"The play mechanics are very simple," says Haines, who is also a managing partner of SkillGround's Dublin-based parent company, Groove Games Limited. "You can learn how to play these games in a matter of moments. Whereas a fighting game may require you to learn a dozen different combinations of key strokes, UTour really only requires you to hit the space bar three times. Players want a game that they can get in and out of quickly and have fun without having to spend a mass amount of hours to get good enough to compete."

Greg Gomez, the affiliate manager for Wager Junction, agrees. The company's skill game brand, www.kingsolomons.tv, has a wide selection of games that all bring a familiarity and simplicity to its audience.

"We offer a variety of games that people can really indentify with," says Gomez, 36, who lives in London. "We offer the kind of games that you grew up playing, like backgammon, chess and gin rummy. Then we have the pub-type games like pool, except the players don't have to go out of the house to the local pub. They can play right from their home.

"I think people are starting to get put off by the hard sell of casino games and poker," he continues. "I think people just want to log on and have some fun for 10 minutes and not feel that pressure that you can sometimes feel when playing poker."

Trivia games have also become a big part of the skill game landscape. Ross' Doolallys site features www.triviaonnet.com, a multi-player trivia tournament site that has been a huge hit in the short time it has been available, acquiring more than 10,000 members in just a few weeks. More than half of those members have come from Israel, according to Alexa.

"Who doesn't like a quiz?" asks Ross. "It's that type of thinking that makes the skill game genre so exciting. What we've found is that our skill gamers aren't necessarily gamblers, but they also don't mind tossing five dollars down to partake in a tournament that allows them to match their wits with someone else. It's a fixed amount of money right from the start and I think these players feel that their destiny is in their own hands because they're playing something that they're comfortable and familiar with."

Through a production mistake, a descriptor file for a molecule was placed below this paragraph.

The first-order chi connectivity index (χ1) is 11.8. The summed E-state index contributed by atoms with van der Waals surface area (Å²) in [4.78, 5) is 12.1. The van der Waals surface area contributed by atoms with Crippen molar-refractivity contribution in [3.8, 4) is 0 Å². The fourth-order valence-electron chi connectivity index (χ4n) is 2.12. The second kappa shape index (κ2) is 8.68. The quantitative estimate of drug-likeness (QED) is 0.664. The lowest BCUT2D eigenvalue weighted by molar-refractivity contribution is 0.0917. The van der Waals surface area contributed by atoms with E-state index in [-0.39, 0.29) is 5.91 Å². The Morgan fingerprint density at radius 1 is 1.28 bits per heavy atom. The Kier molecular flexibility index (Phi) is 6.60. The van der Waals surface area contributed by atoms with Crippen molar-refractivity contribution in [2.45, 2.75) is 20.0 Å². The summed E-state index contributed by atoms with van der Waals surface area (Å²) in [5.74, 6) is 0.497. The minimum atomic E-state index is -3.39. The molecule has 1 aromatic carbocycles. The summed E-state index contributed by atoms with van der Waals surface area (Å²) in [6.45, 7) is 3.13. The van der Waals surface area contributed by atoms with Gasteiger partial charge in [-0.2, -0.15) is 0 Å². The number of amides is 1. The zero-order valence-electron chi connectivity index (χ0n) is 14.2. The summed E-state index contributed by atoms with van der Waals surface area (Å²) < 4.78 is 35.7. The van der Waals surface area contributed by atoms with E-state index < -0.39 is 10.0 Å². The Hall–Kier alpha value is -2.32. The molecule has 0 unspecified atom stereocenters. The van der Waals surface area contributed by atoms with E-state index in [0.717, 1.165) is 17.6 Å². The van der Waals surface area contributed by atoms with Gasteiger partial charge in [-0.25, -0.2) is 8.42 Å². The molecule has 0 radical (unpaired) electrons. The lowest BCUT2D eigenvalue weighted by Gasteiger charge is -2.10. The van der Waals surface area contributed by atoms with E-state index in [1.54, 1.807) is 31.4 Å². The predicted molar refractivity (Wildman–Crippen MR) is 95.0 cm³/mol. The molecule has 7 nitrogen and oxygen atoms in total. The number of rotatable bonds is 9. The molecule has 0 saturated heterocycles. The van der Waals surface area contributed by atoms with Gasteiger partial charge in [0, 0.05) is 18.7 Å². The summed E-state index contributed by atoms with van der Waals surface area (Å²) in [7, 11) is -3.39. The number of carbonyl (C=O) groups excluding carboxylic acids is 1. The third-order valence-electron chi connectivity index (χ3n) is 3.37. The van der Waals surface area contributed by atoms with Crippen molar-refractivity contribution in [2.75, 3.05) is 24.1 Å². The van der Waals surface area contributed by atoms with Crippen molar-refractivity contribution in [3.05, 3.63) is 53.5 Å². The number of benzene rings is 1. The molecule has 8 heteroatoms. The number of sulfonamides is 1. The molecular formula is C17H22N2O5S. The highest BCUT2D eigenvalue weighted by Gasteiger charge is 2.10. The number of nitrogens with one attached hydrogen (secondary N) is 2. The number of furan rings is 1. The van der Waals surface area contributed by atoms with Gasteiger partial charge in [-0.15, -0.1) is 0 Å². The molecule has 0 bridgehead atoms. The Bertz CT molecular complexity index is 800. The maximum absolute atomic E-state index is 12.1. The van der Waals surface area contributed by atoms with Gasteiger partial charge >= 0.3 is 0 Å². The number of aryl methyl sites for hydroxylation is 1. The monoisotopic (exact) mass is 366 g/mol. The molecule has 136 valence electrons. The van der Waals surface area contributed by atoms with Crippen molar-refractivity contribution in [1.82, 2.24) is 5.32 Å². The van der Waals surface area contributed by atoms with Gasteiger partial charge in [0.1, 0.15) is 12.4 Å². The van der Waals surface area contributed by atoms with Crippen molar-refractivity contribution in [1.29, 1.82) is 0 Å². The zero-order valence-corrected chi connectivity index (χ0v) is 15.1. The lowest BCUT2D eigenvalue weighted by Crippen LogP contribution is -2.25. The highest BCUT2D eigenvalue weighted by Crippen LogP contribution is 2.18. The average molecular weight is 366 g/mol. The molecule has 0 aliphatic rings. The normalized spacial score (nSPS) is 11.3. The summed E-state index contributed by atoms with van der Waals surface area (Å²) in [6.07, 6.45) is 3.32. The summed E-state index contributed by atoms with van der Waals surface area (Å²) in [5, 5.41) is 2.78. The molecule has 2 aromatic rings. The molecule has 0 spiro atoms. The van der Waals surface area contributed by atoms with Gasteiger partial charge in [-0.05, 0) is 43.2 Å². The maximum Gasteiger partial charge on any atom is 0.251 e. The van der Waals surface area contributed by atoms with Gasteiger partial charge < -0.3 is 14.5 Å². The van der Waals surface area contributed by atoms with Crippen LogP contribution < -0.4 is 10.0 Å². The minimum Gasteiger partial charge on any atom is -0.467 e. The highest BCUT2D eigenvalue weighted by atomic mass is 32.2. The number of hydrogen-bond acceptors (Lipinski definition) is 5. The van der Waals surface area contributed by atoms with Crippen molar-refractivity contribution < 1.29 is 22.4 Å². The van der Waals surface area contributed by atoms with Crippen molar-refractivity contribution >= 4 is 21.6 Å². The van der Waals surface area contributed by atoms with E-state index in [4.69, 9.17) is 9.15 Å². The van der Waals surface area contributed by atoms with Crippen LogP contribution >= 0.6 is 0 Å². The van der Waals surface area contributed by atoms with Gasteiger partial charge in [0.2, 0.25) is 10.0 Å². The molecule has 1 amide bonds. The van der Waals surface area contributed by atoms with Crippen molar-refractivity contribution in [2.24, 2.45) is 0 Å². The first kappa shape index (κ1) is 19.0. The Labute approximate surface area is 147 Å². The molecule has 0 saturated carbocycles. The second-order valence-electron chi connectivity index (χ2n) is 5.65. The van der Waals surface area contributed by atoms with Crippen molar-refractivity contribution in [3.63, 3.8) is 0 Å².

To make a player "comfortable," the skill game sites must make it attractive for all levels of players to compete. To that end, SkillGround developed a special Skill Rating system that allows players of equal ability to find each other in the game lobby.

"It's not much fun to go online and get your butt kicked," Haines says with a laugh. "We knew step one was setting up a fair and safe environment for our players. Without that, the game is over before it even gets started. It's our highest priority."

Despite the recent run of popularity with skill games, the numbers are still small compared to those of the millions of people who play poker online on a daily basis. Can skill games ever gain the same piece of the market as casinos? The answer for now seems to be "not likely," but that doesn't mean there isn't loads of potential still out there for skill game sites.

"I don't see it growing to the extent of a poker room or something comparable to that, but it's still a great niche market to be in," Gomez says. "It has a softer touch to it that a lot of people are looking for these days. I think people just want to have fun."

"It's an area with a ton of promise," says Haines, whose market base for UTour is found mostly in the U.K. and the U.S. "It's going to continue to evolve and continue to become more popular. We really feel like we're just scratching the surface. There's so much more that can be done and that's what makes it so exciting to be a part of."